Eight Ways of Knowing, by David Lazear,
Frames of Mind: The Theory of Multiple Intelligences by Dr. Howard Gardner
In 1983 Dr. Howard Gardner, Director of Harvard University’s cognitive research project, published his book, Frames of Mind. The prize winning book introduced a new model of intelligence – Gardner’s Theory of Multiple Intelligences. His cognitive research has provided educators a solid foundation upon which to identify and develop a broad spectrum of abilities within every child. Some of the best schools in America use the eight intelligences (which are a part of every human being). They are:
These intelligences are the magnets that draw our kid’s interest and attention.
Once we’ve found a way to draw their interest, it then helps to know their learning style:
Anthony D. Gregorc has written the definitive volume for identifying and understanding his model of learning styles. Sometimes it is more easily predicted by seeing how our kids handle stress? The Way They Learn is an awesome book for explaining learning styles, and modality.
Learning styles researchers Walter Barbe and Ramond Swassing present three modes of sensory perception (ways of remembering) that we all use in varying degrees. These are referred to as modalities. The most easily recognized are: auditory (hearing it), visual (seeing it), and kinesthetic (touching it).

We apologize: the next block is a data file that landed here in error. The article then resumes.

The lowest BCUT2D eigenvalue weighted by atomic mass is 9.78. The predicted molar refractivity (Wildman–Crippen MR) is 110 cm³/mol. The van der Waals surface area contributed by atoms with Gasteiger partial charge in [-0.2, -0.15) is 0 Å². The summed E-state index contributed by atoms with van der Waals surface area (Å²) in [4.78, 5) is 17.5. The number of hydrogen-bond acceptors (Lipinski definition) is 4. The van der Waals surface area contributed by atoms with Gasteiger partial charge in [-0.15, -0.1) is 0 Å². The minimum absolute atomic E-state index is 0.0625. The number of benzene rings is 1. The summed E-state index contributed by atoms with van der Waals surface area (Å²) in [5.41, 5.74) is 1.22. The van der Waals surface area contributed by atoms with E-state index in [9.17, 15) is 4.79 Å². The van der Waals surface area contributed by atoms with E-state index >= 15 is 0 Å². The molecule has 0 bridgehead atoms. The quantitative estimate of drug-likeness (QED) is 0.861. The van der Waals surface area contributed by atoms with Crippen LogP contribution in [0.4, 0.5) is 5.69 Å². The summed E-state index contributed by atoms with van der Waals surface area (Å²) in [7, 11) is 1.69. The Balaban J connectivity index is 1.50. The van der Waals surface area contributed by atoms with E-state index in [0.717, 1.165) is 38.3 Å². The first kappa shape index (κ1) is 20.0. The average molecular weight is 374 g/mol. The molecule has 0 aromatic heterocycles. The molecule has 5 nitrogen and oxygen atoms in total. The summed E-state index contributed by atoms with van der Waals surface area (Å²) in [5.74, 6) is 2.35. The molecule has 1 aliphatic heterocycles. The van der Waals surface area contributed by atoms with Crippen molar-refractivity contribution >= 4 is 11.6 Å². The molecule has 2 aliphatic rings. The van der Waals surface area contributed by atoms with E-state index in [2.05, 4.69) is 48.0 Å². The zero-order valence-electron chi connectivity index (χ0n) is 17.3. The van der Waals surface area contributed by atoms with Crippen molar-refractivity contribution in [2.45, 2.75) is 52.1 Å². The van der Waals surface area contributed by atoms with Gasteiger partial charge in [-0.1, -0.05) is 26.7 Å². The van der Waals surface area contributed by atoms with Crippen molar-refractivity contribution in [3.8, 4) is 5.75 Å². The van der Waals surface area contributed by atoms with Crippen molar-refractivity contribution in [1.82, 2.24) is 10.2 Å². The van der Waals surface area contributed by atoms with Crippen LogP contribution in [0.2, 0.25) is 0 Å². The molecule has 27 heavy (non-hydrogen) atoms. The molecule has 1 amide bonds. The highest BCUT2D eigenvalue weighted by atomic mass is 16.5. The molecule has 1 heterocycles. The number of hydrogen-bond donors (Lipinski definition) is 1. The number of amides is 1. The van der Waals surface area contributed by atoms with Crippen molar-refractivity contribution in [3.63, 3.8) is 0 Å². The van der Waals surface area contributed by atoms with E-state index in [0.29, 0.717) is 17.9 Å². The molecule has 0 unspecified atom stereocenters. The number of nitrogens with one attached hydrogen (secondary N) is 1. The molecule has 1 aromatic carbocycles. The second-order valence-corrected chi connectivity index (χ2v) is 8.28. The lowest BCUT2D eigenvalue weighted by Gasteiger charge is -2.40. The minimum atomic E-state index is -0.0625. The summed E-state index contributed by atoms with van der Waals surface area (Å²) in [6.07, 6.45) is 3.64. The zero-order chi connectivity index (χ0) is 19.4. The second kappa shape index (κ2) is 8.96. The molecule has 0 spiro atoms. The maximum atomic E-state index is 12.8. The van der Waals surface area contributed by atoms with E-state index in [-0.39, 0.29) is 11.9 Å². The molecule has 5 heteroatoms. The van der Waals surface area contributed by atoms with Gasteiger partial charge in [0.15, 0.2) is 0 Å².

In Discover Your Child’s Learning Style these authors provide assessments for all ages, along with a plethora of explanations, encouragement, and practical teaching techniques and ideas for every type of learner. Their biggest thing is to make everything fully multi-sensory. And they warn that not everything billed as “multi-sensory” truly is, by their standards. They believe that every single kid on the planet benefits when the materials are presented to them in a truly multi-sensory way (hearing it, seeing it, and touching it). They also make the good point that teaching and learning are two entirely different things. You can teach or present materials ad nauseam, but it’s the kid asking questions who is learning.
Now before you get too overwhelmed with all of this, please don’t give up on my article yet. Let me give you some examples that demonstrate why this is good information.
IF for instance you happen to have a “Nature Smart” kid (one who is always capturing insects and small critters, and who notices the colors and textures of leaves, and quickly identifies one bird call from another, or animal track from another, and who is always staring out a window when inside a building); and if this kid is also very “Concrete Random” (innovative, curious, creative, instinctive, adventurous); and this same child seems to need to “touch” things, even when they constantly get in trouble for it, if this child is struggling in math, these are some ways and means that might be beneficial to their learning success…